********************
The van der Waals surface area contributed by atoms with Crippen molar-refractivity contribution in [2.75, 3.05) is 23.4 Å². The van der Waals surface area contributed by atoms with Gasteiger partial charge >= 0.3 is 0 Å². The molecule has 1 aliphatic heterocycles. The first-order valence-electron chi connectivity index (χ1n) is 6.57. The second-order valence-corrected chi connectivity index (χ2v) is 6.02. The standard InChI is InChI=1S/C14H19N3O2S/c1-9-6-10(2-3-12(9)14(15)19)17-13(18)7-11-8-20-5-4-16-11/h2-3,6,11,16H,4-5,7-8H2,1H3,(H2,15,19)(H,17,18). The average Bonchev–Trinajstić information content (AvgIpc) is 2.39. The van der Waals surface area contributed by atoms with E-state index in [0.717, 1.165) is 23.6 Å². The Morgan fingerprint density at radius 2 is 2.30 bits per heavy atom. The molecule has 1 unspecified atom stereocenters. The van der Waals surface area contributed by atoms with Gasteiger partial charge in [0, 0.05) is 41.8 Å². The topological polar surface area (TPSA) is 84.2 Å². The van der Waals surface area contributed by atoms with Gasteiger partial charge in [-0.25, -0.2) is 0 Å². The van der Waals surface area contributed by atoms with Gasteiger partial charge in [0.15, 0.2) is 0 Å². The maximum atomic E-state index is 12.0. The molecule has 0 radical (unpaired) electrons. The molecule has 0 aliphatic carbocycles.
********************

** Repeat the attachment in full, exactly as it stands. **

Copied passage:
The van der Waals surface area contributed by atoms with Crippen molar-refractivity contribution in [2.75, 3.05) is 23.4 Å². The van der Waals surface area contributed by atoms with Gasteiger partial charge >= 0.3 is 0 Å². The molecule has 1 aliphatic heterocycles. The first-order valence-electron chi connectivity index (χ1n) is 6.57. The second-order valence-corrected chi connectivity index (χ2v) is 6.02. The standard InChI is InChI=1S/C14H19N3O2S/c1-9-6-10(2-3-12(9)14(15)19)17-13(18)7-11-8-20-5-4-16-11/h2-3,6,11,16H,4-5,7-8H2,1H3,(H2,15,19)(H,17,18). The average Bonchev–Trinajstić information content (AvgIpc) is 2.39. The van der Waals surface area contributed by atoms with E-state index in [0.717, 1.165) is 23.6 Å². The Morgan fingerprint density at radius 2 is 2.30 bits per heavy atom. The molecule has 1 unspecified atom stereocenters. The van der Waals surface area contributed by atoms with Gasteiger partial charge in [0, 0.05) is 41.8 Å². The topological polar surface area (TPSA) is 84.2 Å². The van der Waals surface area contributed by atoms with Gasteiger partial charge in [-0.25, -0.2) is 0 Å². The van der Waals surface area contributed by atoms with Gasteiger partial charge in [0.15, 0.2) is 0 Å². The maximum atomic E-state index is 12.0. The molecule has 0 radical (unpaired) electrons. The molecule has 0 aliphatic carbocycles.